I did some experimentation here and found a rather surprisingQuote:> [ complains that deletes are slow in table containing toasted data ]
dependency: the time to delete a bunch of data is pretty much
directly proportional to the disk space it occupies. This says
that we're paying through the nose for having XLOG make copies
of about-to-be-modified pages.
create table foo (f1 text);
insert into foo values ('a short entry');
insert into foo select * from foo;
-- repeat enough times to build up 32K rows total
delete from foo;
The "delete" took about 2 seconds. I then did it over with the
'value' being a 5K chunk of text, which according to octet_length
got compressed to 3900 bytes. (This'd require two rows in the TOAST
table.) This time the delete took 127 seconds. I was expecting
about a 3X penalty since we needed to delete three rows not one,
but what I got was a 60X penalty.
Trying to understand this, I did some profiling and found that most
of the time was going into XLogInsert and XLOG I/O. That's when I
remembered that the actual data volume involved is considerably
different in the two cases. Allowing for tuple header overhead and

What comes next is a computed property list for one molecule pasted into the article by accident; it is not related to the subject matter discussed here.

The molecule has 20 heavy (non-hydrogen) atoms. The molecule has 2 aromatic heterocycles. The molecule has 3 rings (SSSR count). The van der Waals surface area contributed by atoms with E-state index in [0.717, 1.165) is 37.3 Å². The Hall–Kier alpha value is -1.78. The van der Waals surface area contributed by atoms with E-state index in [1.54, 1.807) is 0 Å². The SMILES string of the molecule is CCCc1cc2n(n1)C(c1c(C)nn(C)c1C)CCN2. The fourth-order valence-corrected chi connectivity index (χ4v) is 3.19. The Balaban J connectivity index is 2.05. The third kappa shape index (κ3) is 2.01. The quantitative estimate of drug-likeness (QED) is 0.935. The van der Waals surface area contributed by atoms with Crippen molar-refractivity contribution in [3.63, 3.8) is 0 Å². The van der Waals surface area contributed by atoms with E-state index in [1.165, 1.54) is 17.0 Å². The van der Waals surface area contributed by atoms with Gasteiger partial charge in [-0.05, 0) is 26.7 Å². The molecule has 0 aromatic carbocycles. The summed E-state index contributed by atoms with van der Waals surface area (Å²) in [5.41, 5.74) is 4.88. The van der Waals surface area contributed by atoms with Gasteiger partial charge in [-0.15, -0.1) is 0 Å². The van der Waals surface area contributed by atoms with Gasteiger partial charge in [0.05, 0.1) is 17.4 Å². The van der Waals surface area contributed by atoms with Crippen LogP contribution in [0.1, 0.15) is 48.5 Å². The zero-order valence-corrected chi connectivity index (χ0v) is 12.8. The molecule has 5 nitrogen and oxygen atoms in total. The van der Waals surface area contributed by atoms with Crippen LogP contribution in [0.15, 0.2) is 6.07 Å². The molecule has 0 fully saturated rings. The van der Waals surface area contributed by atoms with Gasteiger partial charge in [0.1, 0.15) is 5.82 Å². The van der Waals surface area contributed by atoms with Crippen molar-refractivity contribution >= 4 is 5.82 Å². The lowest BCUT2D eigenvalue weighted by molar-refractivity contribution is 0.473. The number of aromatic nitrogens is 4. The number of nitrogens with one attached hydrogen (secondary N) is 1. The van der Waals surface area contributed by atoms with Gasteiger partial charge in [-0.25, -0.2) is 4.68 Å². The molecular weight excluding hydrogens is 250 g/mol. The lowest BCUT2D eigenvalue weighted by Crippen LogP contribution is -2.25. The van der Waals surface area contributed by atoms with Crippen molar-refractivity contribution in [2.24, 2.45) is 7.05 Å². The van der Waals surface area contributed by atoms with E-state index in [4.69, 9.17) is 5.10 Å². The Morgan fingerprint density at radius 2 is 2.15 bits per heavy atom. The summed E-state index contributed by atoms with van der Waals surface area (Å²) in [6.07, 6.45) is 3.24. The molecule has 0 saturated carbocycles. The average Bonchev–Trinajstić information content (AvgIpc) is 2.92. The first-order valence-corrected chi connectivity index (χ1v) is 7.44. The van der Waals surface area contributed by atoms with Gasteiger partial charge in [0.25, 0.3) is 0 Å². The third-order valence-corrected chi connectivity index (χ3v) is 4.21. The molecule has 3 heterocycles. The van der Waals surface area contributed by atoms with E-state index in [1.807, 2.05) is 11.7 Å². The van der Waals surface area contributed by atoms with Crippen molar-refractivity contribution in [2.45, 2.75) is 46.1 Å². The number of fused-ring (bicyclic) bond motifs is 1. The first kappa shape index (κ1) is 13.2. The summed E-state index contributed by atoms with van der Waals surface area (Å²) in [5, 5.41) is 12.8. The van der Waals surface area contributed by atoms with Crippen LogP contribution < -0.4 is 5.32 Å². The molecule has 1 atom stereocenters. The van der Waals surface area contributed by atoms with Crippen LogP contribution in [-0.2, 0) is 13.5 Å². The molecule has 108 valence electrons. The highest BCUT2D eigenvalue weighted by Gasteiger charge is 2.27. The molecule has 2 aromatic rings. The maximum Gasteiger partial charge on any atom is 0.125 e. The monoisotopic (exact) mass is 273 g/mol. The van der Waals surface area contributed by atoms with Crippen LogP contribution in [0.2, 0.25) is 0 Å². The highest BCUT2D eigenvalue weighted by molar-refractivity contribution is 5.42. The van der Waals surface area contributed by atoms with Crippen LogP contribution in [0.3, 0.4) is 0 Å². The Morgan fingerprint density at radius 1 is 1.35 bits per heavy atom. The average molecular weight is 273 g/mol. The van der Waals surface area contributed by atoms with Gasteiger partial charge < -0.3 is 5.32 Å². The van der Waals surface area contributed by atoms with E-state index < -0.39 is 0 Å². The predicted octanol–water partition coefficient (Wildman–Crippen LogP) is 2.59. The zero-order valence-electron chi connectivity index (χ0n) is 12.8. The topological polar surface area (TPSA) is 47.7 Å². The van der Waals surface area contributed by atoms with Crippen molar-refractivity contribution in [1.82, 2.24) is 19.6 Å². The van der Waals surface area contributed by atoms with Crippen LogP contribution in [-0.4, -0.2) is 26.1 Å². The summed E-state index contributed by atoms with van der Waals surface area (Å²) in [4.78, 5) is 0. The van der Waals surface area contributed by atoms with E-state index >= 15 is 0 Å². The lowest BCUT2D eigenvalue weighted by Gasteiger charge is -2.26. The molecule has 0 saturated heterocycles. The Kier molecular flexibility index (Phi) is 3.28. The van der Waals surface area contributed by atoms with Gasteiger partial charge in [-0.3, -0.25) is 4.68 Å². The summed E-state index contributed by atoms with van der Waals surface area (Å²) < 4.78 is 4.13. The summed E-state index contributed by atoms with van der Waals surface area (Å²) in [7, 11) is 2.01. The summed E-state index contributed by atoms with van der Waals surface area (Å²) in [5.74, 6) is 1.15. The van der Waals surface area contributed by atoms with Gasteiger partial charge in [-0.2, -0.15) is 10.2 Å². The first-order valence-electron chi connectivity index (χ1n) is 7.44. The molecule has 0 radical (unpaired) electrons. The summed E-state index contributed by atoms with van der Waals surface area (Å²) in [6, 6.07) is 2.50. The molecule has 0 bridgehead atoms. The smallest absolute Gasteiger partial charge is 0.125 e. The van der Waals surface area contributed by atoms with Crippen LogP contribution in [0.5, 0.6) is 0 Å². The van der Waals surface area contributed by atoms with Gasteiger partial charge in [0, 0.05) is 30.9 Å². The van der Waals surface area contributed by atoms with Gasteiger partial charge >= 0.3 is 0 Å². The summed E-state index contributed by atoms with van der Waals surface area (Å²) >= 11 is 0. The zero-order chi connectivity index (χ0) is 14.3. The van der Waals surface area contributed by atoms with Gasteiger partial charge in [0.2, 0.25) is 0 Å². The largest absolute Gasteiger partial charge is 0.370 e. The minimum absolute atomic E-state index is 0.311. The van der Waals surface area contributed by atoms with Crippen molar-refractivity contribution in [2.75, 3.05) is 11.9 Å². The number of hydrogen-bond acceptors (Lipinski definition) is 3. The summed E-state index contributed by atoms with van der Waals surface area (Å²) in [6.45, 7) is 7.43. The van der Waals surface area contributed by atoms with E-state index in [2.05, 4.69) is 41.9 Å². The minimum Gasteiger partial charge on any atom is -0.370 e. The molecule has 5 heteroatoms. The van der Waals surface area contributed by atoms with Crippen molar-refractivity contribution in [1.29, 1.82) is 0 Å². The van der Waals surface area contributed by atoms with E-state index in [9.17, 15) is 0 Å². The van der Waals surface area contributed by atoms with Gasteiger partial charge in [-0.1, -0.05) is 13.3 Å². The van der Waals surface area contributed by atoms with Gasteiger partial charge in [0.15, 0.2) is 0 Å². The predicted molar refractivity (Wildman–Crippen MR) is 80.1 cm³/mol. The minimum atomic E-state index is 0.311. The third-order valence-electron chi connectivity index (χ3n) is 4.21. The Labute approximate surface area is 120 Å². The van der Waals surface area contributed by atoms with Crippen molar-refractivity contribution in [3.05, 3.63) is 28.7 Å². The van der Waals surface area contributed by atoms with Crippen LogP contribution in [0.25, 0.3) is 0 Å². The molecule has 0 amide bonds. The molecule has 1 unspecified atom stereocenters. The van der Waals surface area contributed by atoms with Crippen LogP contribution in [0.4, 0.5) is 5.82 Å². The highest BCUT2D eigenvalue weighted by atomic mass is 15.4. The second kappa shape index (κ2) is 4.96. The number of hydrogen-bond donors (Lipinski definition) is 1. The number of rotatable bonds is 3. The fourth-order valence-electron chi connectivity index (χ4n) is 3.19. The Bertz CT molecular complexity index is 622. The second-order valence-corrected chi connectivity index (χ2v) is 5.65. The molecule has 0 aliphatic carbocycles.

so forth, the small-data case involves about 1.8MB, the large-data
case about 131MB, or about 70 times as much data.
I believe this indicates that what's determining the runtime is the fact
that the XLOG code writes out an image of each page modified in the
transaction. These page images will be the bulk of the XLOG traffic
for the TOAST table (since there are only four or so tuples on each
TOAST page, the actual XLOG delete records take little space by
I've worried for some time that the decision to XLOG page images was
costing us a lot more performance than could be justified...
One trick we could perhaps pull is to postpone deletion of TOAST tuples
until VACUUM, so that the bulk of the work is done in a noncritical path
(from the point of view of the application anyway). I'm not sure how
this interacts with the way that we re-use a TOAST entry when other
fields in the row are updated, however. It might be too difficult for
VACUUM to tell when to delete a TOAST item.
regards, tom lane
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